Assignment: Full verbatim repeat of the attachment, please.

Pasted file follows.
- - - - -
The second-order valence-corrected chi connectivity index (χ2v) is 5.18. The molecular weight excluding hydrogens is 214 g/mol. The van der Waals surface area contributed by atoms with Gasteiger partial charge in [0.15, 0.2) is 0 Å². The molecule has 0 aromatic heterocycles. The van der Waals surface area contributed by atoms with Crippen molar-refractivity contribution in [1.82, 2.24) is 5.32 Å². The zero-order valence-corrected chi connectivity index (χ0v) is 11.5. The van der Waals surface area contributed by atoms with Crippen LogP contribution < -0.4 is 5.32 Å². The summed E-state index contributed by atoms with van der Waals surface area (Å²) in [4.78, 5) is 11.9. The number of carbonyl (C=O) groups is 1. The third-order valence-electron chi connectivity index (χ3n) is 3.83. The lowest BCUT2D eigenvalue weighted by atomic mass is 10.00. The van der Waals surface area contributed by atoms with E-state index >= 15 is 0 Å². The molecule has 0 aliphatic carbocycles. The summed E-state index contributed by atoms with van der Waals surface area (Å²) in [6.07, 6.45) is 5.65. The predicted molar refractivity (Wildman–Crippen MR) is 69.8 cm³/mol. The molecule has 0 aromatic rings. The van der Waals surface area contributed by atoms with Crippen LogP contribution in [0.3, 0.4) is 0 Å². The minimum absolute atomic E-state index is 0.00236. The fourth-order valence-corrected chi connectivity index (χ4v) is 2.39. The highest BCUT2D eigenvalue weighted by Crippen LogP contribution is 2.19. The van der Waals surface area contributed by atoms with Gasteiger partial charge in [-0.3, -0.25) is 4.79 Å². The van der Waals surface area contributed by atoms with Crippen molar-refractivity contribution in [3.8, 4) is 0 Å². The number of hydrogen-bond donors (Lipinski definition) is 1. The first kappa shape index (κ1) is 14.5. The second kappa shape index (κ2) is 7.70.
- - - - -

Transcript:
The second-order valence-corrected chi connectivity index (χ2v) is 5.18. The molecular weight excluding hydrogens is 214 g/mol. The van der Waals surface area contributed by atoms with Gasteiger partial charge in [0.15, 0.2) is 0 Å². The molecule has 0 aromatic heterocycles. The van der Waals surface area contributed by atoms with Crippen molar-refractivity contribution in [1.82, 2.24) is 5.32 Å². The zero-order valence-corrected chi connectivity index (χ0v) is 11.5. The van der Waals surface area contributed by atoms with Crippen LogP contribution < -0.4 is 5.32 Å². The summed E-state index contributed by atoms with van der Waals surface area (Å²) in [4.78, 5) is 11.9. The number of carbonyl (C=O) groups is 1. The third-order valence-electron chi connectivity index (χ3n) is 3.83. The lowest BCUT2D eigenvalue weighted by atomic mass is 10.00. The van der Waals surface area contributed by atoms with E-state index >= 15 is 0 Å². The molecule has 0 aliphatic carbocycles. The summed E-state index contributed by atoms with van der Waals surface area (Å²) in [6.07, 6.45) is 5.65. The predicted molar refractivity (Wildman–Crippen MR) is 69.8 cm³/mol. The molecule has 0 aromatic rings. The van der Waals surface area contributed by atoms with Crippen LogP contribution in [0.3, 0.4) is 0 Å². The minimum absolute atomic E-state index is 0.00236. The fourth-order valence-corrected chi connectivity index (χ4v) is 2.39. The highest BCUT2D eigenvalue weighted by Crippen LogP contribution is 2.19. The van der Waals surface area contributed by atoms with Gasteiger partial charge in [-0.3, -0.25) is 4.79 Å². The van der Waals surface area contributed by atoms with Crippen molar-refractivity contribution in [3.8, 4) is 0 Å². The number of hydrogen-bond donors (Lipinski definition) is 1. The first kappa shape index (κ1) is 14.5. The second kappa shape index (κ2) is 7.70.